An equalizer changes the frequency response of a signal so it has different tonal qualities.

After you select Effects menu -> Equalizer you will see a dialog containing three different Equalizer representations. Use the tabs at the top to select between the Visual Equalizer, Graphic and Parametric Equalizer views.

Left click on any point to create a new band point. To remove a band point right click on it. To assist you with shaping the Equalizer graph in the way you want, there is a preset list that displays the most common sorts of filters used in the Equalizer graph. You can choose any preset filter from the list and then manipulate the filter to achieve the effect you desire. The list of filters to choose from and how you can shape them are explained below. Note that all fields where a frequency value is entered can have a maximum value of 20000 (Hertz).

The Graphic Equalizer uses discrete sliders to set the gain or attenuation of a signal at a particular frequency. You can select how many sliders you would like to manipulate by entering a value between 3 and 20 in the box at the top of the display. When you change the number of sliders you would like to utilize, the frequencies are automatically allocated to best span the audible frequency range from 20Hz to 20kHz. Selecting presets allows you to easily configure common filters such as low pass or high pass. Note that when you change the Graphic Equalizer, the Visual and Parametric Equalizer views are not changed, as the changes in the three views are not compatible.

The Parametric Equalizer is similar to the Graphic Equalizer, but with more control. Here you can adjust the frequency and bandwidth of the individual sliders by left clicking on the frequency or Q values below each slider. Frequency must be set between 20Hz and 20,000 Hz. The Q parameter must be set between 0.05 and 20. A higher Q causes the gain or attenuation peak at the frequency to be much sharper, and therefore less likely to impact adjacent frequency content, while a lower Q applies the modification more smoothly across the frequency spectrum.

- Band Pass Filter
- Keeps only those frequencies in the audio between a certain range.
- Start Frequency
- The lower cutoff frequency value, in Hertz.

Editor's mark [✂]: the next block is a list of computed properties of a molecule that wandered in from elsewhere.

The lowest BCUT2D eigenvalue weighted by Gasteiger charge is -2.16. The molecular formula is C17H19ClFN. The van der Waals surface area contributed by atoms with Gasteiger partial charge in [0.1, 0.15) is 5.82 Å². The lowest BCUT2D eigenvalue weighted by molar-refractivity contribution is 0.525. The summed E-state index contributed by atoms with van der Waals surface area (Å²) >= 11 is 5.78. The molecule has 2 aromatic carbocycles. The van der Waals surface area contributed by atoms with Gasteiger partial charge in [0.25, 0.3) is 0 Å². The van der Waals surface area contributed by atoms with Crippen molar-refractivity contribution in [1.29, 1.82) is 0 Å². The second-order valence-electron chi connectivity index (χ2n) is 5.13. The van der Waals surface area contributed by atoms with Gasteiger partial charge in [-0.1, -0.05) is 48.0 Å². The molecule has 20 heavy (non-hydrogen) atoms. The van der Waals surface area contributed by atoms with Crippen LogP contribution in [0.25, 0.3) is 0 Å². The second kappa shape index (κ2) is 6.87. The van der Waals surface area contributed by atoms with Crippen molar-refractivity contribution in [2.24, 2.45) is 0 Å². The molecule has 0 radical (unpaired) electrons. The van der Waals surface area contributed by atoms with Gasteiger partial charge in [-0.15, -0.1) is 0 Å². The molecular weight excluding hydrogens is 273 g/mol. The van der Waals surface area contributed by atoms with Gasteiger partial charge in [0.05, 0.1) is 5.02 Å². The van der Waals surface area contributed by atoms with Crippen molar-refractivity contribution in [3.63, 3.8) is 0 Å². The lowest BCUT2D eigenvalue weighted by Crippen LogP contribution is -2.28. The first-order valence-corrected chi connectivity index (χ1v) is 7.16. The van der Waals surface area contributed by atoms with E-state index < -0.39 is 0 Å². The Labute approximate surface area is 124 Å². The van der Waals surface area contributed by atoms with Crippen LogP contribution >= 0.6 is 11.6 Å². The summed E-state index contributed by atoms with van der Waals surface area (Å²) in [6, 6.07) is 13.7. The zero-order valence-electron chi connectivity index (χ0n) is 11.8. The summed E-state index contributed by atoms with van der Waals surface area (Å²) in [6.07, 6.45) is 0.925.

- End Frequency
- The upper cutoff frequency value, in Hertz.
- Slope Length
- The width of the slope extending from the lower and upper cutoff points, in Hertz.
- Amplitude
- The degree that the frequencies outside the cutoff range are suppressed. 6dB means the volume is reduced to one-half, 12dB means the volume is reduced to one-quarter. Maximum value is 60dB.

- Band Stop/Cut Filter
- Keeps all frequencies in the audio except those between a certain range.
- Start Frequency
- The lower stop frequency, in Hertz.
- End Frequency
- The upper stop frequency, in Hertz.
- Slope Length
- The width of the slope extending from the lower and upper stop points, in Hertz.
- Rejection
- The degree that the frequencies inside the stop range are suppressed. 6dB means the volume is reduced to one-half, 12dB means the volume is reduced to one-quarter. Maximum value is 60dB.

- High Pass Filter
- Keeps only those frequencies in the audio above a certain value.
- Pass Frequency
- The point at which all frequencies above are to be kept, in Hertz.
- Slope Length
- The width of the slope extending from the pass frequency, in Hertz.

- Low Pass Filter
- Keeps only those frequencies in the audio below a certain value.
- Pass Frequency
- The point at which all frequencies below are to be kept, in Hertz.
- Slope Length
- The width of the slope extending from the pass frequency, in Hertz.

- Notch Filter
- Attenuates the frequencies in the specified range to very low levels and passes all other frequencies unaltered. There is no slope - frequencies are either attenuated or not.
- Start Frequency
- The lower cutoff frequency value, in Hertz.
- End Frequency
- The upper cutoff frequency value, in Hertz.

- Boost Filter
- Either attenuates or boosts frequencies in the specified range and passes all others unaltered.
- Start Frequency
- The lower boost/cut frequency value, in Hertz.
- End Frequency
- The upper boost/cut frequency value, in Hertz.
- Slope Length
- The width of the slope extending from the lower and upper boost/cut points, in Hertz.
- Amplitude
- The degree that the frequencies inside the boost/cut range are either boosted or cut. 6dB means the volume is boosted to twice the original amount, and 12dB means the volume is is boosted to four times the original amount. 20dB.

- High Pass Shelf Filter
- Attenuates signals of frequencies below the cut frequency and passes all others unaltered.
- Start Frequency
- The lower cut frequency value, in Hertz.
- Slope
- The width of the slope extending from the lower and upper cut points, in Hertz.
- Rejection
- The degree that the frequencies inside the cut range are cut. 6dB means the volume is attenuated to about half the original level, and 12dB means the volume is attenuated to about a quarter of the original level.

- Low Pass Shelf Filter
- Attenuates signals of frequencies above the cut frequency and passes all others unaltered.
- Start Frequency
- The lower cut frequency value, in Hertz.
- Slope
- The width of the slope extending from the lower and upper cut points, in Hertz.
- Rejection
- The degree that the frequencies inside the cut range are cut. 6dB means the volume is attenuated to about half the original level, and 12dB means the volume is attenuated to about a quarter of the original level.

If you are using the equalizer simply to drop lower frequencies, you should always try the High Pass filter first (Effects menu -> High Pass Filter), because it is better and faster for very low frequencies.